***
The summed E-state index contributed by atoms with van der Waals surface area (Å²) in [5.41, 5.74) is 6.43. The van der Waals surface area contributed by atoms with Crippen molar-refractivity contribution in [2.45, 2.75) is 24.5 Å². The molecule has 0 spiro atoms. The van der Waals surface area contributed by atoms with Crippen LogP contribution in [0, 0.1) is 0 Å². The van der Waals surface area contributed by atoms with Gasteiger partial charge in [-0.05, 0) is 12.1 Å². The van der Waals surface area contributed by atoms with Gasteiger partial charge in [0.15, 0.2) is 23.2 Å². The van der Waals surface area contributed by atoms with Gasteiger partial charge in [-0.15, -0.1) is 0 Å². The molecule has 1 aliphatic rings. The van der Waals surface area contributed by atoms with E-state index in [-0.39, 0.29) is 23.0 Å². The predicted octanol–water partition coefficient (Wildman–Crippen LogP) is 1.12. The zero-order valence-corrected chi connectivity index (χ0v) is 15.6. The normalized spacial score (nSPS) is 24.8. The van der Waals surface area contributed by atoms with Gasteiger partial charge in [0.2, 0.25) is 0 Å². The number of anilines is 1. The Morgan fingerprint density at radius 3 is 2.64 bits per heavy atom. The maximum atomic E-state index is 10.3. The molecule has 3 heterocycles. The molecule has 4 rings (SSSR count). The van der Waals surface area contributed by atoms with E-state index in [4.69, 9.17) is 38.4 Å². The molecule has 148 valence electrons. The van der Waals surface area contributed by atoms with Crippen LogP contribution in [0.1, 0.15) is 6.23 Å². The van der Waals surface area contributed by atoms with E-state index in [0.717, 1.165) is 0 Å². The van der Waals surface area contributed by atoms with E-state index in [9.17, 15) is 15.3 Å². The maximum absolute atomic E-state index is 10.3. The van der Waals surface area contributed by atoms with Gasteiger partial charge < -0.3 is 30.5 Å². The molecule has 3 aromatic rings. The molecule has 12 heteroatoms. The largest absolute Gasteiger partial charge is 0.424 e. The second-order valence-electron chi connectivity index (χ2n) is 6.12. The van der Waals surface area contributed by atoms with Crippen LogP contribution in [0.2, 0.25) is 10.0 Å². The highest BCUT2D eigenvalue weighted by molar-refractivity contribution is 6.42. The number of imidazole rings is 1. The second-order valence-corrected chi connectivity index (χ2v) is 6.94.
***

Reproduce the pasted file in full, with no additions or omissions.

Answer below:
The summed E-state index contributed by atoms with van der Waals surface area (Å²) in [5.41, 5.74) is 6.43. The van der Waals surface area contributed by atoms with Crippen molar-refractivity contribution in [2.45, 2.75) is 24.5 Å². The molecule has 0 spiro atoms. The van der Waals surface area contributed by atoms with Crippen LogP contribution in [0, 0.1) is 0 Å². The van der Waals surface area contributed by atoms with Gasteiger partial charge in [-0.05, 0) is 12.1 Å². The van der Waals surface area contributed by atoms with Gasteiger partial charge in [0.15, 0.2) is 23.2 Å². The van der Waals surface area contributed by atoms with Gasteiger partial charge in [-0.15, -0.1) is 0 Å². The molecule has 1 aliphatic rings. The van der Waals surface area contributed by atoms with E-state index in [-0.39, 0.29) is 23.0 Å². The predicted octanol–water partition coefficient (Wildman–Crippen LogP) is 1.12. The zero-order valence-corrected chi connectivity index (χ0v) is 15.6. The normalized spacial score (nSPS) is 24.8. The van der Waals surface area contributed by atoms with Gasteiger partial charge in [0.2, 0.25) is 0 Å². The number of anilines is 1. The Morgan fingerprint density at radius 3 is 2.64 bits per heavy atom. The maximum atomic E-state index is 10.3. The molecule has 3 heterocycles. The molecule has 4 rings (SSSR count). The van der Waals surface area contributed by atoms with E-state index in [4.69, 9.17) is 38.4 Å². The molecule has 148 valence electrons. The van der Waals surface area contributed by atoms with Crippen LogP contribution in [0.1, 0.15) is 6.23 Å². The van der Waals surface area contributed by atoms with E-state index in [0.717, 1.165) is 0 Å². The van der Waals surface area contributed by atoms with E-state index in [9.17, 15) is 15.3 Å². The maximum absolute atomic E-state index is 10.3. The van der Waals surface area contributed by atoms with Gasteiger partial charge < -0.3 is 30.5 Å². The molecule has 3 aromatic rings. The molecule has 12 heteroatoms. The largest absolute Gasteiger partial charge is 0.424 e. The second-order valence-electron chi connectivity index (χ2n) is 6.12. The van der Waals surface area contributed by atoms with Crippen LogP contribution in [0.2, 0.25) is 10.0 Å². The highest BCUT2D eigenvalue weighted by molar-refractivity contribution is 6.42. The number of imidazole rings is 1. The second-order valence-corrected chi connectivity index (χ2v) is 6.94.